By Chris Meehan, with reporting by Claire Holovaty. Photos by Ellen Putzier, Edna Malone and Sam Mertz.
About 100 neighbors and Action volunteers gathered to celebrate 10 years of People of Praise life in Shreveport’s Allendale neighborhood on August 2. A banner hanging above the empty lot where they met for prayer and food offered a theme taken from the Scriptures—We are all one in Christ Jesus (Gal. 3:28). The celebration included a praise dance by neighborhood girls and a barbecue and potluck.
Christians in Mission team leader Nathan Barrett stood on a chair and offered some reflections on unity. “When we pray together we become more one in Christ,” he said, “and that helps the whole neighborhood and the whole world.” He urged neighbors to commit to praying the Lord's Prayer with someone else that week.
Some Allendale residents at the celebration had seen the community’s presence in the neighborhood grow over 10 years, beginning with a few men living in a rental house and slowly expanding to a team of 20 men, women and children living in six new homes built by volunteers. Neighbors offered their reflections on what the People of Praise has meant to the area.
“The People of Praise has made a big difference,” said Diane Burks, who met community members soon after they arrived in 2002. “I sit on my porch and watch the boys at summer camp. The People of Praise members give kids respect, patience and love. And they get respect back. This is what we’ve needed. I hope the People of Praise stays for a long time.
“People of Praise members listen when you talk to them,” she added. “They don’t just quote Scripture. They explain it.”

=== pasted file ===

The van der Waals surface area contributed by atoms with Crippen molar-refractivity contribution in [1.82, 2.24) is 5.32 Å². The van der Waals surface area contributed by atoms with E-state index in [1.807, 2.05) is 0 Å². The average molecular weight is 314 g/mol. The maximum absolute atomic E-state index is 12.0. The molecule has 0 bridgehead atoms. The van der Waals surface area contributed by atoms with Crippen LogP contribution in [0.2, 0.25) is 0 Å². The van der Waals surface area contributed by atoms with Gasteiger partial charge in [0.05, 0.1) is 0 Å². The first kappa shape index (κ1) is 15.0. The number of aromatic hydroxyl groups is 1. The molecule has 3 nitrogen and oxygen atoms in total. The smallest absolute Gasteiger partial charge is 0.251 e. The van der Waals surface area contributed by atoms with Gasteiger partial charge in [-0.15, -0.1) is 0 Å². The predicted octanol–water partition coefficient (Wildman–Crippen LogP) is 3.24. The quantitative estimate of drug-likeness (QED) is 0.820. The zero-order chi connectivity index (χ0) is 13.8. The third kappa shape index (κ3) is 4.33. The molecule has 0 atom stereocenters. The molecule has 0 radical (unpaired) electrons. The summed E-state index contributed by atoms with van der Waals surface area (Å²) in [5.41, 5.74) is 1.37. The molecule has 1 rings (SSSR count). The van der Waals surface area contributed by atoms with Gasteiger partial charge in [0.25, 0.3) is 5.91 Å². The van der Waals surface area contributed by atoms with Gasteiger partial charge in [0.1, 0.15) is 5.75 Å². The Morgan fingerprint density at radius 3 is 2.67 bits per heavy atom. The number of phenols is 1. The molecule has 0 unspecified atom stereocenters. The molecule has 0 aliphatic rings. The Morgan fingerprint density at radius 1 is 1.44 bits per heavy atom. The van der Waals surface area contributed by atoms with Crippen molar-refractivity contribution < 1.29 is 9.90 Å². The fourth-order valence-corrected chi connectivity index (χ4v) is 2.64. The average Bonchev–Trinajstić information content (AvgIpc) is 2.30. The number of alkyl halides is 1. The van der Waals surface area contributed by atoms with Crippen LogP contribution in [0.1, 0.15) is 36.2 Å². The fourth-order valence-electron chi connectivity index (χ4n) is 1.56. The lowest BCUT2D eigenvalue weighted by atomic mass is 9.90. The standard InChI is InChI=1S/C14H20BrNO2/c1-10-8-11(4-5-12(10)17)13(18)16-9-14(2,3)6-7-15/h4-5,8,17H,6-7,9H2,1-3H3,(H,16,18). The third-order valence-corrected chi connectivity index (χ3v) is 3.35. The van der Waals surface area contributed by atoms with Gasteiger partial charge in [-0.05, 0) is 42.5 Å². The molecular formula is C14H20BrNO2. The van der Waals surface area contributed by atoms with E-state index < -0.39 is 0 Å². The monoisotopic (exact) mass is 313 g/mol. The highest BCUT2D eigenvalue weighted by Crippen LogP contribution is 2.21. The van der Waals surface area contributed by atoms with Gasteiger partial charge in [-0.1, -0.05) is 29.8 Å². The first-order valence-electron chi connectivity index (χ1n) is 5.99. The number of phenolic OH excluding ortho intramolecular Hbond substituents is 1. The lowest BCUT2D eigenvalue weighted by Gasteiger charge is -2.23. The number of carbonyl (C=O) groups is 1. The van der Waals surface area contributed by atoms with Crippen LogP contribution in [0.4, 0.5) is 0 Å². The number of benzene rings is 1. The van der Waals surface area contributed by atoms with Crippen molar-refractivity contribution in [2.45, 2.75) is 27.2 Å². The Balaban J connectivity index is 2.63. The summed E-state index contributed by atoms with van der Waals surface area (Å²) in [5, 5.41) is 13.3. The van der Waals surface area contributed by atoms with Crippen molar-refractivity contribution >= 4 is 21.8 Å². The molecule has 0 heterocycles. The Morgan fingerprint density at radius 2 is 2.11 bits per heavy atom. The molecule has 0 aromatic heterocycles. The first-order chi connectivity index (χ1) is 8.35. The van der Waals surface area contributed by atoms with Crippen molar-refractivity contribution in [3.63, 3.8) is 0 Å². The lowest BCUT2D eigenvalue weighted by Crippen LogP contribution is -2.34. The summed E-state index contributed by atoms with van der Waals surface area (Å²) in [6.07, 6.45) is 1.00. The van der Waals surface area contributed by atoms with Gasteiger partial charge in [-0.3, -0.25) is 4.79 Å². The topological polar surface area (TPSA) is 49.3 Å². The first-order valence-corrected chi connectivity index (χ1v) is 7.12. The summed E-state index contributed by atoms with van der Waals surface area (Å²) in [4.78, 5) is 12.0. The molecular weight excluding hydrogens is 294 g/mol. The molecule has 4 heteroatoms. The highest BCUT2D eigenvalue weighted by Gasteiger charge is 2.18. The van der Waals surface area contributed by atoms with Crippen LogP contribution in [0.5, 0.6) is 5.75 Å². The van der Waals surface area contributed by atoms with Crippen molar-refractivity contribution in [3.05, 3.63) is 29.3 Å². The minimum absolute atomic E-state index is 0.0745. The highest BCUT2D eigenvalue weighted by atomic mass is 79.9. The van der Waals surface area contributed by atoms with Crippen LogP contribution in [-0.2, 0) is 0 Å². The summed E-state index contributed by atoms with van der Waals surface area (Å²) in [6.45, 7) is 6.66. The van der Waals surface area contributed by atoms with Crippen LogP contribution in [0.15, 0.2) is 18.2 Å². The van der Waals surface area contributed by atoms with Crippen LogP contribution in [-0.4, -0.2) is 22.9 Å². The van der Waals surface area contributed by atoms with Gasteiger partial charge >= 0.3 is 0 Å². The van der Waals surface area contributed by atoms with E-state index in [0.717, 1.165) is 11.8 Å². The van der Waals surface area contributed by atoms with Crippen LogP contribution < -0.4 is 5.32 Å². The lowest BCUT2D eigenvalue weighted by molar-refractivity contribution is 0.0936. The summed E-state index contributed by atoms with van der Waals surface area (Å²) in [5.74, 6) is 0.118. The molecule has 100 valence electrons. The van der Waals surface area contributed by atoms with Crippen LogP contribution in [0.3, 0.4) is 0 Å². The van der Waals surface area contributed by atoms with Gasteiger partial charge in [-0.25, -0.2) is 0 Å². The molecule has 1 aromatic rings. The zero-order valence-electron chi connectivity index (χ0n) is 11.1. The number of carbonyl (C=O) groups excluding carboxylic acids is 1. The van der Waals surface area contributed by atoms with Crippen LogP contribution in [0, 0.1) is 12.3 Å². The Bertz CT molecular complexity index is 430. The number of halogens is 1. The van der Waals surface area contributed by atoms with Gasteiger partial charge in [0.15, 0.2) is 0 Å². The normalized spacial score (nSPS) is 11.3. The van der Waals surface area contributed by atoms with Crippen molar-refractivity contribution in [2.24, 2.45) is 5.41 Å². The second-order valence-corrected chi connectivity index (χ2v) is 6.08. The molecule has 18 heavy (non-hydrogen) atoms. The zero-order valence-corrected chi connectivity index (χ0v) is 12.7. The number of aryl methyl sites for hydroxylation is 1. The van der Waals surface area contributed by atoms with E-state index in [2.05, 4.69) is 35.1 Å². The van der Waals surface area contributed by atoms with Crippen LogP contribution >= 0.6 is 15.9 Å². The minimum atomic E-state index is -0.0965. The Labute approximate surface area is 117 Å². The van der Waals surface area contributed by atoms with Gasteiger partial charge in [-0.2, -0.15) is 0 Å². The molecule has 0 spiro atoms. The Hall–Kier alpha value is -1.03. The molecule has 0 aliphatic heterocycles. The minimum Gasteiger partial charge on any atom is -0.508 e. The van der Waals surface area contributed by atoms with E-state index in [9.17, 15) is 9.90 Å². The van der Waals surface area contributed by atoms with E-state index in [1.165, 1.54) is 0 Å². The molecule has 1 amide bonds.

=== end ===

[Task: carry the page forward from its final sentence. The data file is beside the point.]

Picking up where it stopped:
“Father, make us one. That’s my favorite prayer,” said long-time Allendale resident Ed Allison, echoing Nathan’s message. “There used to be a cultural division, but that’s been broken down. This is God’s work. The People of Praise are my best friends.”
Neighbor Angie Simmons said, “The People of Praise has brought a lot of people together—for Bible study and prayer nights. There used to be a lot of fighting—now you don’t see that. They taught my son how to build a doghouse and they keep my boys out of trouble. The People of Praise has a friend in me.”
Since 2002, the community has sent 49 volunteer teams to Allendale. Volunteers have donated 60,000 hours of labor, built six new homes on Yale Avenue, completed 65 home-repair projects for neighbors and organized 10 years of summer camps for local children. Shreveport branch members helped house, feed and entertain many of the volunteers. “At times, it’s been a stretch for a small branch like us to do all that,” says branch leader Jack Lynch, “but it gives us life. Action’s presence energizes us.”
Joan Pingel, who moved from South Bend to Shreveport in 2004, says that some neighborhood changes are not easily measured. “Time is the key to some changes,” she says. “Even some folks that haven’t been so friendly respect us because we’ve stuck it out. They know where to turn if they’re in trouble, or where to send a friend in need.”
The barbecue also marked the end of this year’s summer camp. The camp set a record for attendance when 62 campers came on June 29. Most days about 40 children attended.
Campers enjoyed a day of Olympic-themed events to wrap up this year’s camp. The activities included opening ceremonies featuring flags and the lighting of a torch which campers relayed around the neighborhood. Games included relay races and a “soak your counselor” event, along with football, basketball-dribbling, long jump, a bean bag toss and jump rope. At the closing ceremony, the girls resurrected an ancient Greek tradition called "The Path of Victory." The girls on the winning team wore red ribbons around their heads and walked through two rows of girls tossing flowers before them.
Colleen Murray, who led the girls’ activities, noted that the camp ran very smoothly. “I think the girls have been coming long enough that they know what kind of behavior we expect,” she said.
Sam Mertz, who directed the boys’ section of camp, said that this year’s campers were more willing to be reconciled after a disagreement than in his two previous summers as a counselor. “They’ll do it—even if they resist at first. What we’ve been teaching has been sinking in over time.”